Entertainment Weekly (5/24/02, p.95) - "...A more global-pop excercise, with touches of dub and calypso...Those pining for skinny ties can view videos too..." - Rating: B+
Q (4/02, p.133) - 4 out of 5 stars - "...[Their] 1980's detached, queasy follow-up [to their debut]...Jaunty music hall, bossa nova and mariachi trumpets suggest a nominal celebration/holiday theme, but the panicked gallows feel renders everything grotesque..."
Uncut (1/03, p.97) - Included in Uncut's "100 Best Albums of the Year"
This is an Enhanced CD, which contains both regular audio tracks and multimedia computer files.
The Specials: Neville Staples (vocals, percussion); Terry Hall (vocals); Lynval Golding (guitar, background vocals); Roddy Radiation (guitar); Jerry Dammers (piano, organ); Sir Horace Gentleman (bass); John Bradbury (drums).
Additional personnel: Rhoda Dakar (vocals); Kik Thompson, Paul Heskatt (saxophones); Dick Cuthell (flugelhorn, cornet); Rico Rodriguez (trombone); The Go-Go's (background vocals).
Producers: Jerry Dammers, Dave Jordan.
Reissue Producers: Nigel Reeve, Rob Owen.
Recorded at Horizon Studios, Coventry, England. Includes liner notes by Adrian Thrills.
All tracks have been digitally remastered.
Liner Note Author: Lois Wilson.
Photographers: Chalkie Davies; Carol Starr.
The Specials' sophomore effort boasts an even greater stylistic diversity than the band's remarkable debut. Though revivalist ska mixed with an early 1980s New Wave energy is still the keynote, as evidenced by the leadoff song, a cover of Prince Buster's "Enjoy Yourself," MORE SPECIALS also delves into cha-cha, cocktail jazz, and more. "Stereotypes," for example, brings together a lounge-ready mix of dub, mariachi, and Ennio Morricone-esque Western themes in a way that presages the post-rock revival of those genres in the '90s.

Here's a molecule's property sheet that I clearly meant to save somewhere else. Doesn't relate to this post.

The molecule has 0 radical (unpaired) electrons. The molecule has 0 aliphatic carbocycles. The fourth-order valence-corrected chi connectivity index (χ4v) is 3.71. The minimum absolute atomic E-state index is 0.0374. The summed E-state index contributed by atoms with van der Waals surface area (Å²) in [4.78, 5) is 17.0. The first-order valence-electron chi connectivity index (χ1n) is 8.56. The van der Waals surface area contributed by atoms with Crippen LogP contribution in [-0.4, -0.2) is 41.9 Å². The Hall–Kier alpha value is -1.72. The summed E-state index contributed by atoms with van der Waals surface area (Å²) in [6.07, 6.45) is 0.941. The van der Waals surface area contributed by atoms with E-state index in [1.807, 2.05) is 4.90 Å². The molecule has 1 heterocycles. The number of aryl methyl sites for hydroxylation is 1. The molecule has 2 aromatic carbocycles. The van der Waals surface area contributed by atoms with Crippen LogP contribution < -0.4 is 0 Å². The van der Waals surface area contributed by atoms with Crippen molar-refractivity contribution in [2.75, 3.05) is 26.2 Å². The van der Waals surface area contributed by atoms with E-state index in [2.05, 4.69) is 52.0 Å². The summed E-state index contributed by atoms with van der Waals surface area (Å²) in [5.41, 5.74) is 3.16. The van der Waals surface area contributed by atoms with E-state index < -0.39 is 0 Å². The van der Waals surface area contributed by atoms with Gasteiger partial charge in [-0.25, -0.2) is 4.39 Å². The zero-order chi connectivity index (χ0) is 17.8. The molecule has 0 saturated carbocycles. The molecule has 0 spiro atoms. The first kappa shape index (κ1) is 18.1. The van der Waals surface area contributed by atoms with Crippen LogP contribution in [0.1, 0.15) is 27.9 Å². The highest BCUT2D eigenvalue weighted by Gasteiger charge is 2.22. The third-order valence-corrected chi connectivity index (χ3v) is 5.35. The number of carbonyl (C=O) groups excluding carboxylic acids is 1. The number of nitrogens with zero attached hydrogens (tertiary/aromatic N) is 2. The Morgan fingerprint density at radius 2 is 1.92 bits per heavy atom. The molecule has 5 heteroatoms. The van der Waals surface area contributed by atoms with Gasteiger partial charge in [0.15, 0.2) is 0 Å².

Other tracks, particularly the upbeat "Hey, Little Rich Girl" (which features sax work by Madness's Lee Thompson) and the old-school R&B-tinged "Sock It to 'Em J.B." (a tongue-in-cheek James Bond tribute), recall the Specials' first album. But it is the curveball, experimental work that is the most striking, especially the trippy dub groove (and nuclear-protest message) of "Man at C&A" and the quirky, space-age bounce of "International Jet Set." Though it's possible that the Specials' stylistic innovation confused some fans, the ambition on MORE SPECIALS is extremely impressive. The 2002 reissue includes an enhanced feature with videos for "Ghost Town" and "Rat Race" (though the songs aren't included on the album proper).